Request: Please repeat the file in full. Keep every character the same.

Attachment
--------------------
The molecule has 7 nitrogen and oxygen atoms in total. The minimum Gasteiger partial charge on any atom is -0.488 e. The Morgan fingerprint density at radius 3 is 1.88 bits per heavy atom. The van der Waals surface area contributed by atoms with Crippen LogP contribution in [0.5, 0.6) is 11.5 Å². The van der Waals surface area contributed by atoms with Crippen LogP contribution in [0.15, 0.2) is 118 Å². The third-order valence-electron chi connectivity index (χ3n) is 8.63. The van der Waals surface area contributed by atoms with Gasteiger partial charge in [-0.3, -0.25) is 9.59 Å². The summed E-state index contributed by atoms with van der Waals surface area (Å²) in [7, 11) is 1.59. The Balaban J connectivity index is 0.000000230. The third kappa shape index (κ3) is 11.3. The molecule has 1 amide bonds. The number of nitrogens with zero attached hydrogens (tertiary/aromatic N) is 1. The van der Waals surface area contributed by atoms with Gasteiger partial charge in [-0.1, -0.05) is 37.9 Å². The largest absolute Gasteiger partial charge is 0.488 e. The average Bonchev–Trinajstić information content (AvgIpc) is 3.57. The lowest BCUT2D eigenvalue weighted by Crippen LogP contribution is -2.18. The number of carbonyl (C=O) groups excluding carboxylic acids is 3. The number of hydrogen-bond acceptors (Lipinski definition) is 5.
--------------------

The molecule has 7 nitrogen and oxygen atoms in total. The minimum Gasteiger partial charge on any atom is -0.488 e. The Morgan fingerprint density at radius 3 is 1.88 bits per heavy atom. The van der Waals surface area contributed by atoms with Crippen LogP contribution in [0.5, 0.6) is 11.5 Å². The van der Waals surface area contributed by atoms with Crippen LogP contribution in [0.15, 0.2) is 118 Å². The third-order valence-electron chi connectivity index (χ3n) is 8.63. The van der Waals surface area contributed by atoms with Gasteiger partial charge in [-0.3, -0.25) is 9.59 Å². The summed E-state index contributed by atoms with van der Waals surface area (Å²) in [7, 11) is 1.59. The Balaban J connectivity index is 0.000000230. The third kappa shape index (κ3) is 11.3. The molecule has 1 amide bonds. The number of nitrogens with zero attached hydrogens (tertiary/aromatic N) is 1. The van der Waals surface area contributed by atoms with Gasteiger partial charge in [-0.1, -0.05) is 37.9 Å². The largest absolute Gasteiger partial charge is 0.488 e. The average Bonchev–Trinajstić information content (AvgIpc) is 3.57. The lowest BCUT2D eigenvalue weighted by Crippen LogP contribution is -2.18. The number of carbonyl (C=O) groups excluding carboxylic acids is 3. The number of hydrogen-bond acceptors (Lipinski definition) is 5.